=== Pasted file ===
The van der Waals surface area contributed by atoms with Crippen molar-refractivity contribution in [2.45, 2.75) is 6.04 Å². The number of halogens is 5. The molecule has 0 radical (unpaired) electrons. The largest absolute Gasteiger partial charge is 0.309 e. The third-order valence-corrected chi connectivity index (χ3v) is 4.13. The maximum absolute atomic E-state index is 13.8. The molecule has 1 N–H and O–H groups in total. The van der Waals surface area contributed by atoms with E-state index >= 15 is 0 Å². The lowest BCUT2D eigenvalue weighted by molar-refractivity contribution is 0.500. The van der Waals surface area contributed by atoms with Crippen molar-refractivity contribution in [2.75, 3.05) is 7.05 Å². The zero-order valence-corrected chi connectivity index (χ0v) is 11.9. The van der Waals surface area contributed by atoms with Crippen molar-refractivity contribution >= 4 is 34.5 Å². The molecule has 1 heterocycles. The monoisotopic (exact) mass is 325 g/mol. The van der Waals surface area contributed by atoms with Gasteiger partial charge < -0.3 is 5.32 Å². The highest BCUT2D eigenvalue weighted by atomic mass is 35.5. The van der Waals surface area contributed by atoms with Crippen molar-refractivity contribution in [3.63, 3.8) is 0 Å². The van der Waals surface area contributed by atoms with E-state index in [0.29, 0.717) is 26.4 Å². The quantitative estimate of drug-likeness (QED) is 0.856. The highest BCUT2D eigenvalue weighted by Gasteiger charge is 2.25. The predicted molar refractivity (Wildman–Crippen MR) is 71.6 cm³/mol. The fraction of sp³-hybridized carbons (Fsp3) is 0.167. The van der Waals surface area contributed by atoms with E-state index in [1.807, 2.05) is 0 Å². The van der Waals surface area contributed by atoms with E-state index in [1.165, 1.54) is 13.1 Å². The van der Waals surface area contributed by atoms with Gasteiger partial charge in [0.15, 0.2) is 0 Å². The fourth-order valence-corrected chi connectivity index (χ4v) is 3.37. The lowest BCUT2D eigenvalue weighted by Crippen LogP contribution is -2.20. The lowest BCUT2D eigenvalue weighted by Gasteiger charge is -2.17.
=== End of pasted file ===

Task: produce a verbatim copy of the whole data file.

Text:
The van der Waals surface area contributed by atoms with Crippen molar-refractivity contribution in [2.45, 2.75) is 6.04 Å². The number of halogens is 5. The molecule has 0 radical (unpaired) electrons. The largest absolute Gasteiger partial charge is 0.309 e. The third-order valence-corrected chi connectivity index (χ3v) is 4.13. The maximum absolute atomic E-state index is 13.8. The molecule has 1 N–H and O–H groups in total. The van der Waals surface area contributed by atoms with E-state index >= 15 is 0 Å². The lowest BCUT2D eigenvalue weighted by molar-refractivity contribution is 0.500. The van der Waals surface area contributed by atoms with Crippen molar-refractivity contribution in [2.75, 3.05) is 7.05 Å². The zero-order valence-corrected chi connectivity index (χ0v) is 11.9. The van der Waals surface area contributed by atoms with Crippen molar-refractivity contribution >= 4 is 34.5 Å². The molecule has 1 heterocycles. The monoisotopic (exact) mass is 325 g/mol. The van der Waals surface area contributed by atoms with Gasteiger partial charge < -0.3 is 5.32 Å². The highest BCUT2D eigenvalue weighted by atomic mass is 35.5. The van der Waals surface area contributed by atoms with Crippen molar-refractivity contribution in [3.63, 3.8) is 0 Å². The van der Waals surface area contributed by atoms with E-state index in [0.29, 0.717) is 26.4 Å². The quantitative estimate of drug-likeness (QED) is 0.856. The highest BCUT2D eigenvalue weighted by Gasteiger charge is 2.25. The predicted molar refractivity (Wildman–Crippen MR) is 71.6 cm³/mol. The fraction of sp³-hybridized carbons (Fsp3) is 0.167. The van der Waals surface area contributed by atoms with E-state index in [1.807, 2.05) is 0 Å². The van der Waals surface area contributed by atoms with E-state index in [1.165, 1.54) is 13.1 Å². The van der Waals surface area contributed by atoms with Gasteiger partial charge in [0.15, 0.2) is 0 Å². The fourth-order valence-corrected chi connectivity index (χ4v) is 3.37. The lowest BCUT2D eigenvalue weighted by Crippen LogP contribution is -2.20. The lowest BCUT2D eigenvalue weighted by Gasteiger charge is -2.17.